Take Action Against Radon

January’s designation as National Radon Action Month serves as a reminder for you to check your own home for unsafe levels of radon.

image courtesy of RISMedia

Homeowners should make sure they and their families are safe from the dangerous effects of radon. The EPA encourages everyone to have their homes tested – here’s why.

The EPA defines radon as a gaseous, toxic radioactive element that comes from the natural decay of uranium in nearly all soils. It typically moves up through the ground to the air above and into your home through cracks and other holes in the foundation.

Your home can trap radon inside, where it can build up. New and old homes, well-sealed and drafty homes, and homes with or without basements can be affected.

You can’t see, smell or taste radon, but it could be present at a dangerous level in your home. Radon is the number one cause of lung cancer among non-smokers, according to EPA estimates, and overall, radon is the second leading cause of lung cancer.

The EPA recommends that you have your home tested, which is easy and inexpensive. Find a professional in your area or purchase your own test kit. You can find a radon test kit order form online along with a coupon. Some home improvement stores also sell radon test kits. Follow the directions on the package for where to place the device in your home and where to send it to receive your reading.

If you’d prefer to have a professional inspect your home, find out who your state radon contact is and the particular requirements for your state. Your state may also be able to provide you with a list of certified contractors.

If you’re considering a new home, look for builders who use radon-resistant new construction. The National Association of Home Builders says building techniques to prevent radon from entering a home are practical, straightforward and an inexpensive way to offer families a benefit that could reduce their risk of lung cancer.

Visit www.epa.gov/radon for more details on radon and how to prevent it from risking your family’s health.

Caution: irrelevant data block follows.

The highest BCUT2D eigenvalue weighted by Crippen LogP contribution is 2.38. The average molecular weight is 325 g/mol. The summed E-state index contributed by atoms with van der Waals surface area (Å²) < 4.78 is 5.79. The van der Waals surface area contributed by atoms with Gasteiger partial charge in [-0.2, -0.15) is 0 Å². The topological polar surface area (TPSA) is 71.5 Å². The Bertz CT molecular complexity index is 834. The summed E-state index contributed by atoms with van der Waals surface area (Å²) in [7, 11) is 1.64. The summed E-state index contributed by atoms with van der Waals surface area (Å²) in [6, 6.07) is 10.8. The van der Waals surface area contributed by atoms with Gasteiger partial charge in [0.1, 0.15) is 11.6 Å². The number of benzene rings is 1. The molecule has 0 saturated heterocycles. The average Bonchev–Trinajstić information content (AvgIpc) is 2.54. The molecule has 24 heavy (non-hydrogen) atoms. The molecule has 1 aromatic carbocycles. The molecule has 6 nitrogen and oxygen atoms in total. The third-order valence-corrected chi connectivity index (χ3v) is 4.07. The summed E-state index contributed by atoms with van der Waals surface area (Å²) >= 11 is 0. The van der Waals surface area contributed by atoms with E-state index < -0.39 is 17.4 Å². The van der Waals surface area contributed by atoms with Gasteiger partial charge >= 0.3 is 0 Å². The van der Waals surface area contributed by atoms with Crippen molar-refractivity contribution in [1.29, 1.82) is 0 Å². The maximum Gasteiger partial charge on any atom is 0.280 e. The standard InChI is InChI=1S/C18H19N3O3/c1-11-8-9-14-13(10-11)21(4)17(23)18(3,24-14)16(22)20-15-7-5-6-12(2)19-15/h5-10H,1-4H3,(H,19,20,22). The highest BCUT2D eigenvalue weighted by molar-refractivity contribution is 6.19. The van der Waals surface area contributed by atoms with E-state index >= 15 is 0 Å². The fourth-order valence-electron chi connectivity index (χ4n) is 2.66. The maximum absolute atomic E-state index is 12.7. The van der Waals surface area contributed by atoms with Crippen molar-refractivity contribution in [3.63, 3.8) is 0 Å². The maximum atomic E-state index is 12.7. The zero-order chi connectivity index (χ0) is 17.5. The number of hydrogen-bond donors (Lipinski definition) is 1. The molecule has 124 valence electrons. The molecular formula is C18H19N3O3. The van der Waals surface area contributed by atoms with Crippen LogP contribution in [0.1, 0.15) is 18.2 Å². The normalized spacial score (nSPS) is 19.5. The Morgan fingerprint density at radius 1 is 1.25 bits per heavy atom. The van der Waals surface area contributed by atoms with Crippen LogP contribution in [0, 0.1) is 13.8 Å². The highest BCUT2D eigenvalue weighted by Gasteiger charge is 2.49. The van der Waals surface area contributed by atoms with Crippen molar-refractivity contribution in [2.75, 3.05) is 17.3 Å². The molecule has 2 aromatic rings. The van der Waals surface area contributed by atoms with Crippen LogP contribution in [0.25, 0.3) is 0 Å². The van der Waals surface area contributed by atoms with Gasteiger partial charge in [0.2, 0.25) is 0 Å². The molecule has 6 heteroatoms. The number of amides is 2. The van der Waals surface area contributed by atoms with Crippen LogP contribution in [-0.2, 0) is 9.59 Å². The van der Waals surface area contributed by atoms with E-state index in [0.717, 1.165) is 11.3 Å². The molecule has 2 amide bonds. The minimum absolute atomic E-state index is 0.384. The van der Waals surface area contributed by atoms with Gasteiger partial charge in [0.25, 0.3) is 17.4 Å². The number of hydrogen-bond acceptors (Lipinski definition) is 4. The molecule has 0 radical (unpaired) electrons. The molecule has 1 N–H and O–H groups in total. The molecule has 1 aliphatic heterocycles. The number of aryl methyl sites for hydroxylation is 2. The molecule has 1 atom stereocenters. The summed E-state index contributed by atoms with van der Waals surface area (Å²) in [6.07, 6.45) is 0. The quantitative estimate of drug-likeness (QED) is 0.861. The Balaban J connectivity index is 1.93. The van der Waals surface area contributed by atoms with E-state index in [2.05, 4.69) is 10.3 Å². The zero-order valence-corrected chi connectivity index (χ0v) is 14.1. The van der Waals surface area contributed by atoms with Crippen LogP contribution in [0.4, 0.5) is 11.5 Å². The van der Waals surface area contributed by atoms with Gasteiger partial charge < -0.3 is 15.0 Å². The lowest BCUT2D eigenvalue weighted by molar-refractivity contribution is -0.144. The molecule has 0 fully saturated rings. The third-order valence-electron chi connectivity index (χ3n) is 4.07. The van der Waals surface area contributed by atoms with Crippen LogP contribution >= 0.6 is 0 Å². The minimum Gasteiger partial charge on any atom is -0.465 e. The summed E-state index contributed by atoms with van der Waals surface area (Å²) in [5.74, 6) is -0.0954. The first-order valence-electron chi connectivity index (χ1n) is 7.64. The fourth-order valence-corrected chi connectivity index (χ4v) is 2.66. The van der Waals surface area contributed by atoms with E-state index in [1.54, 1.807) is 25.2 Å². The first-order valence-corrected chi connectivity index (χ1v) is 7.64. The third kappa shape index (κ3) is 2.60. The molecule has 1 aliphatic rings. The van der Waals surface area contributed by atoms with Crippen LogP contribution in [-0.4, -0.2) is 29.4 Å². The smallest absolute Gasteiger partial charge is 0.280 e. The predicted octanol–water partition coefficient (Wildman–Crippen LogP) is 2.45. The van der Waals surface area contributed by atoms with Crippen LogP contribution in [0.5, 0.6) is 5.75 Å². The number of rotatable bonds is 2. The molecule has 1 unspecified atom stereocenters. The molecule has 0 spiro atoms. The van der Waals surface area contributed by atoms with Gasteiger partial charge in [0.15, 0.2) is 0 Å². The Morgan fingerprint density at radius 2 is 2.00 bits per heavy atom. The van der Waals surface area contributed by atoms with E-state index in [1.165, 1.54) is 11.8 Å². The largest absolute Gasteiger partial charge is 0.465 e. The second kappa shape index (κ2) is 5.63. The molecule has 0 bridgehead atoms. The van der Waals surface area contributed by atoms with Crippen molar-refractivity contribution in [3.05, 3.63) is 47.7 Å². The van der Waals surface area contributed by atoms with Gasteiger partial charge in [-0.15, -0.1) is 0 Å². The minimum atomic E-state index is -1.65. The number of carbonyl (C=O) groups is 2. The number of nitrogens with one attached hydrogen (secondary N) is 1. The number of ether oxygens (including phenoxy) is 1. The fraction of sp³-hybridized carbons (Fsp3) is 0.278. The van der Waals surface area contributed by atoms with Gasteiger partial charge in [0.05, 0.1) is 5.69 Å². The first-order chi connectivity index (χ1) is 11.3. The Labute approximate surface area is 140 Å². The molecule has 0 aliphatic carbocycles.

Source: By John Voket. Reprinted with permission from RISMedia. ©2017; updated for 2021. All rights reserved.

7 Steps to Prepare Your Home for Winter

All seasons affect your home, but perhaps no other season impacts it more than winter. The cold temperatures, wind, snow and freezing rain combine to make it a season not to be ignored.

To ensure you do not have any unnecessary repair costs this winter, follow these seven simple steps while preparing for winter. They are short and sweet—and can save you money in the long run.

Preparing a home for the winter can sound overwhelming, but these tips can usually be done within a weekend, and you will be better prepared for whatever weather comes your way.

1. Clean Your Gutters

You should do this every season, but right before winter might be the most critical time. If your area gets a lot of snow, your home will have to bear that additional weight. If your gutters get too much weight on them, they could be pulled from your home.

But perhaps the most important reason is that if you don’t clean your gutters, your home could get water damage. As snow and ice melts and refreezes overnight, the devastation inflicted on your home could cost thousands of dollars. Make sure the water has somewhere to go when it melts so it is kept well away from your house.

2. Re-caulk Your Windows and Doors

Re-caulk your windows and doors each year to prevent water damage and heat loss. A caulk gun and tube exterior caulk will cost you around $20, and you can easily do it in an afternoon.

To be clear, you should only caulk the outside perimeter of your windows and doors’ molding. Use exterior silicone caulk because it is less affected by extreme temperatures—meaning it won’t shrink and expand as the seasons change.